14. Thanks very much Joshua and John. All your feedback is very helpful.
  15. Thanks Brian. Much appreciated... Here are a couple more shots:
  16. Thanks so much guys! Alan, it is one of the most meaningful for me too. Much appreciated. Jim
  17. So this is as close to a sword as I've gotten for a while. This is what I've written about it: This work represents hope and faith in the regenerative force of nature in both symbolic and tangible ways. In a time of unusually prevalent dark forces, I believe it is incumbent upon me as an artist to not become overwhelmed and loose sight of the enduring beauty reflected, not only in full-flowering nature, but also in that which is aged and decaying. My countermeasure to debasement is to seek truth and beauty and reflect that in my work. In Japan there is a history of the decorative bokuto/cha-to sword, apart from the kendo version, sometimes called doctors’ swords or tea swords. I’ve thought for some time this would be an interesting format for my work using both wood and metal. Discovering the piece of termite-eaten American Persimmon wood was key both in provoking me to make a cha-to and also in suggesting the theme of the cycles of life, death, decay and regeneration. Initially I thought to make some quite dramatic metal fittings, but my thinking evolved to a simpler approach. The form of the Japanese sword is so primally elegant; my aim was to distill that to a single somewhat Platonic form with the termites providing interest within the form. I find the termite carved galleries stunningly beautiful and decided that my metal fittings should balance rather than intrude into that. I also decided to not make any delineation between the tsuka and saya of the tanto form, relying instead on subtle variations of line, and the placement of the menuki to imply the hilt and scabbard. I have long admired the combination of rustic iron and refined gold in the work of Kano Natsuo and others. The poetic dialogue between the two seemingly disparate materials has always struck a chord in me, and seemed entirely in keeping with the overall feeling I was aiming for. Expressing a contrast to decay, I chose a butterfly and the butterfly’s food, a perennial kind of hopeful symbol. The flower is Chicory (Cichorium intybus) and includes a small, unopened bud in silver. My friend mentioned that in Switzerland the roadside Chicory flowers are seen as symbols of women waiting for their soldier men to return; another poignant layer. In addition to the simple fan-shaped menuki I chose to add a single visual balancing addition of mini-chasaji (tea-scoop) on the saya end. The symbolism of this is an allusion to tea as refreshment from the dusty, quotidian world. The engraved Milkweed (Asclepias syriaca) seed furthers the hope for new life as well as referring to the butterfly as the milkweed plant being the primary food for the Monarch butterfly caterpillar. The Persimmon wood presented a few challenges because of its condition. It was, in areas, difficult to maintain the lines of intersecting surfaces, as the termite galleries erased those lines. Much time was spent in careful sighting lengthwise to check the various lines’ integrity. Also, although the form is simple, it required three stages of thinning to achieve the final dimensions, as I was not working from any established model. When the final form was achieved, I used a Japanese brush (uzukuri) to brush out the debris left in the termite galleries to an appealing depth. The wood finish is a satin-polished lacquer. I chose this to strike a balance between containing the softer gallery debris and creating a soft glow on the sound wood. The historical wrought iron for the menuki came from my friend Ric Furrer who thinks it came from old anchor chain from the Florida Keys. This iron is especially grainy and full of character and took what I consider a beautiful sabitsuke or controlled rust patina. I created most of the surface texture with carving and punching, but there is an underlying earthiness visible in rolling light. The butterfly and Chicory flower are inlayed 18k gold and the flower bud is pure silver. The miniature chasaji (tea-scoop) found toward the front is made of shibuichi alloyed by my friend Phillip Baldwin. It is an alloy of 98%copper and 2% silver and is patinated in traditional Japanese irotsuke using rokusho to achieve a rich nutty brown. The seed is inlayed 18k gold. Previous to patination it was slightly textured with ishi-arashi or light dropping of tiny stones.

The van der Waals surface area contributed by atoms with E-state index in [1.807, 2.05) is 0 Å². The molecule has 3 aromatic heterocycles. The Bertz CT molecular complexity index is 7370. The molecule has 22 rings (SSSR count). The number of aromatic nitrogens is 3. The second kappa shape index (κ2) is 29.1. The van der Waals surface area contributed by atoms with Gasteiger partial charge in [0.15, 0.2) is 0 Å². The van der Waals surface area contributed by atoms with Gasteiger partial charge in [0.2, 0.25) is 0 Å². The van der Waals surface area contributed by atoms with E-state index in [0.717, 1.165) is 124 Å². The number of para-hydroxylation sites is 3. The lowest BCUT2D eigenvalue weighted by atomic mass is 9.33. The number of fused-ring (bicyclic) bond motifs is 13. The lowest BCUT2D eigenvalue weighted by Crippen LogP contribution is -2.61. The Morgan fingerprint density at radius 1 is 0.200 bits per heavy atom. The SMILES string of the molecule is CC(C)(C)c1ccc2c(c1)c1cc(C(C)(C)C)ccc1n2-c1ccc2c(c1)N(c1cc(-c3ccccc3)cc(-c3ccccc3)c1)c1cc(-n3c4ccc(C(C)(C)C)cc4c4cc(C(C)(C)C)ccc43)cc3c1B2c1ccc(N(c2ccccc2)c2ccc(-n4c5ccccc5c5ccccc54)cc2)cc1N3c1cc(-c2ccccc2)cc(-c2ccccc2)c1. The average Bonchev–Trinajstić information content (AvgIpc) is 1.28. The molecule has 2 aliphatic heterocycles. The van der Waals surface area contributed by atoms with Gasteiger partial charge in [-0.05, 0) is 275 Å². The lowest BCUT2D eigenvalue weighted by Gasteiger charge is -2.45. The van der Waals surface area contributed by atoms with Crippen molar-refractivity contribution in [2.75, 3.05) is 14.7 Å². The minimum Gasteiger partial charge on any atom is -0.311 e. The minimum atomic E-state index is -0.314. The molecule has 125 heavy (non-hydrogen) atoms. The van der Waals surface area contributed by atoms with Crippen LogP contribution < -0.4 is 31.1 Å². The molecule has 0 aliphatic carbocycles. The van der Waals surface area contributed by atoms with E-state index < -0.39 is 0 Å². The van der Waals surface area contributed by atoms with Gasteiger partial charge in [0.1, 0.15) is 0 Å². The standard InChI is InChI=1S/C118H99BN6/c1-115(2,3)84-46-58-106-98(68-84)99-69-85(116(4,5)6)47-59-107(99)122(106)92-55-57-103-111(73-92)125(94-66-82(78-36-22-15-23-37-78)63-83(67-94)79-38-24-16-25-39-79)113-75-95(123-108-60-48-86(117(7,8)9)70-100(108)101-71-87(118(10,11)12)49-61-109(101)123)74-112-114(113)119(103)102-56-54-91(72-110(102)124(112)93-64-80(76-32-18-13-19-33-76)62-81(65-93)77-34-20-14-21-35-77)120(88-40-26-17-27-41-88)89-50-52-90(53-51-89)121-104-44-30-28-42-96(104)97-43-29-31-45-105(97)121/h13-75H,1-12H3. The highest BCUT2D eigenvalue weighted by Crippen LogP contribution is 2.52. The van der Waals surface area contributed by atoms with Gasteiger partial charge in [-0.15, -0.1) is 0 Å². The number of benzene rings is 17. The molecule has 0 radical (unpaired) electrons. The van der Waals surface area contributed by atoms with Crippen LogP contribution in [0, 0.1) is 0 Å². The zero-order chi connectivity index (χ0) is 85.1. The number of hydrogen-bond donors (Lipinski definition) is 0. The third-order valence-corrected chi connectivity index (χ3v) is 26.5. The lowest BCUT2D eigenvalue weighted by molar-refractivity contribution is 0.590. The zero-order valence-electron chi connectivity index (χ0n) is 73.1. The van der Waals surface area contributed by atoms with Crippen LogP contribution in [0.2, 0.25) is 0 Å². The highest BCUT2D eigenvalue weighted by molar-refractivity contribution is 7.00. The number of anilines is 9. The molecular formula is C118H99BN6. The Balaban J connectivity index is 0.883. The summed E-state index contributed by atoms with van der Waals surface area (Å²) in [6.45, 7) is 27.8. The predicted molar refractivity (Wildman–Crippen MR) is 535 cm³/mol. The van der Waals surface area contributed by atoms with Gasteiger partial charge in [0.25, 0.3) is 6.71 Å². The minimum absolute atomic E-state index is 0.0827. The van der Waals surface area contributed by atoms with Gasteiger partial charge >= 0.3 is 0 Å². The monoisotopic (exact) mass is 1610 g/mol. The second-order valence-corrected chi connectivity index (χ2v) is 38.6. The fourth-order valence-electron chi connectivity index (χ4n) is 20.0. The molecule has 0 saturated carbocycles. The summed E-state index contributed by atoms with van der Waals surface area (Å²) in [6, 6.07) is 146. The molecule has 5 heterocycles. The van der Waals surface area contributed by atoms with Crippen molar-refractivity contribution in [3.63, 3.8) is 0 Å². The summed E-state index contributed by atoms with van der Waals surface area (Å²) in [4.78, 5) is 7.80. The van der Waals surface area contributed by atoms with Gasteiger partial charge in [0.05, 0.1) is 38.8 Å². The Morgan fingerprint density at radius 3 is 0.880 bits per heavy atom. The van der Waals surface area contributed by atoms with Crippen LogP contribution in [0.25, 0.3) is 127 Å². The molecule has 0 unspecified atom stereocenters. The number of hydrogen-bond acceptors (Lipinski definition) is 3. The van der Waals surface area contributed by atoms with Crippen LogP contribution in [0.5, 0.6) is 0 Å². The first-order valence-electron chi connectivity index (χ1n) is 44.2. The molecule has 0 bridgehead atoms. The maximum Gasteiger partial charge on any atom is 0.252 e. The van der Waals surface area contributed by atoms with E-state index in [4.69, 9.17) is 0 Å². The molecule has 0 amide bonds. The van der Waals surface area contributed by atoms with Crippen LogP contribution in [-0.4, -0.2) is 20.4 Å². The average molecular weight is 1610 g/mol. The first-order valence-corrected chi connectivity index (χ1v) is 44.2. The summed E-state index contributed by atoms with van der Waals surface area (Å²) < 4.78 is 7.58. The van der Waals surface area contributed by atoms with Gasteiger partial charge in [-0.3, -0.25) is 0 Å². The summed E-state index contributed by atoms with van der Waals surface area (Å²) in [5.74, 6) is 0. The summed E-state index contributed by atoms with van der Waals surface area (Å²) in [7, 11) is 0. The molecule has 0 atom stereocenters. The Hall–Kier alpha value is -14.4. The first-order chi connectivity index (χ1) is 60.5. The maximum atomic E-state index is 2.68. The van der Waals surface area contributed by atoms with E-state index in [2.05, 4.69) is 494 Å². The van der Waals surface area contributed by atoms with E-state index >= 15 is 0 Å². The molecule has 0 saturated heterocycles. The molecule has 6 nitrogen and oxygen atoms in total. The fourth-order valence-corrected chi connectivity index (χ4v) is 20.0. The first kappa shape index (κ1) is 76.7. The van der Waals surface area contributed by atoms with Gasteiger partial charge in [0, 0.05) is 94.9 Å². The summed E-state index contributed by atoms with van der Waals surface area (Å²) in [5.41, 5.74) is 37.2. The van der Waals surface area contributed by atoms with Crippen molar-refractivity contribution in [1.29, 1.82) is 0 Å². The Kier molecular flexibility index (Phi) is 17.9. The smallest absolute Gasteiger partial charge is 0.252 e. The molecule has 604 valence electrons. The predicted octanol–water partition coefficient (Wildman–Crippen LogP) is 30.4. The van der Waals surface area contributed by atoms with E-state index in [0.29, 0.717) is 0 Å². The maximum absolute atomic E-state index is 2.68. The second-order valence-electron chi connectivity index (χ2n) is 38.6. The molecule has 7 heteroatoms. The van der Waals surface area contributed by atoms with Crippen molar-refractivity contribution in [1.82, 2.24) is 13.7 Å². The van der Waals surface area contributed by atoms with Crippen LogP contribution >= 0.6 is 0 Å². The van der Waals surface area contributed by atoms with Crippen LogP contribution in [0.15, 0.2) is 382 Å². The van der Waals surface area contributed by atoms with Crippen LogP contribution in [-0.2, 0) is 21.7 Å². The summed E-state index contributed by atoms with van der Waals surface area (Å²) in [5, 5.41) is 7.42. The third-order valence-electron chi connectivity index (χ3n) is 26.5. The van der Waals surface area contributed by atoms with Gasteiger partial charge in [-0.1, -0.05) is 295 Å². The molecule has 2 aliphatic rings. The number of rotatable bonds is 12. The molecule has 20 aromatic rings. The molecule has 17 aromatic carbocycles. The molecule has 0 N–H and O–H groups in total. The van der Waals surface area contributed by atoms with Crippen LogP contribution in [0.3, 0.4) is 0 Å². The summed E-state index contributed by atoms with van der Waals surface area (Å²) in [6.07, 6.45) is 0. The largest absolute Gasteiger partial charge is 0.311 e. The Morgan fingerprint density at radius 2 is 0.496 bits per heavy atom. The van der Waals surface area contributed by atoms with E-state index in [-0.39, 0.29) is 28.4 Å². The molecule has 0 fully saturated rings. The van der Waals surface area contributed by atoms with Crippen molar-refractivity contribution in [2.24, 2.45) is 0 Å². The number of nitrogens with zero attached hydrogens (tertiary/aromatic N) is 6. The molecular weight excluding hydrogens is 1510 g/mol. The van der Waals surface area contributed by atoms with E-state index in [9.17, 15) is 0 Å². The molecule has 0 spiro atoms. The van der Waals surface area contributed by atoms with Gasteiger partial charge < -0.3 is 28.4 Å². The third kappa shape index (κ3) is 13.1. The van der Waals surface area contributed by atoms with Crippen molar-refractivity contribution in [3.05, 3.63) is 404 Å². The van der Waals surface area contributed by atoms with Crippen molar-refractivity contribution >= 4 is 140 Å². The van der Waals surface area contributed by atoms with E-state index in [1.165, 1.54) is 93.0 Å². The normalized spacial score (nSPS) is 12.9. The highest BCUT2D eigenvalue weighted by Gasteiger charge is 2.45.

18. A photo of Louie and me 1985, with wakizashi we made, on our way to the Higgins Armory.
  19. Thanks for that Tony. Dave has a lot of good material on Louie.
  20. Thanks Alan. I think it's easy these days, with so much information available, to perhaps not appreciate how difficult it was back when to figure stuff out to a point where you can make progress. Louis's accomplishments in that context is really impressive. Here is an o-tanto we made with a really lovely blade by him: (photo credit Francesco Pachi) Thanks to Dan Favano for the photo use
  21. I just heard this morning that Louis Mills passed quietly in his sleep early this morning. Working with Louis was a major milestone in my career, and I am honored to have done so. I greatly admired his dedication to Japanese swordsmithing. When we met he was one of two smiths that I know of in this country taking up that extremely demanding craft. He had studied in workshops with the Yoshihara brothers. As my work expanded to other types of work we fell somewhat out of touch, but had made contact in the last few years. I'm very glad we had the opportunity to do some catching up. My sympathies go to his wife Marge.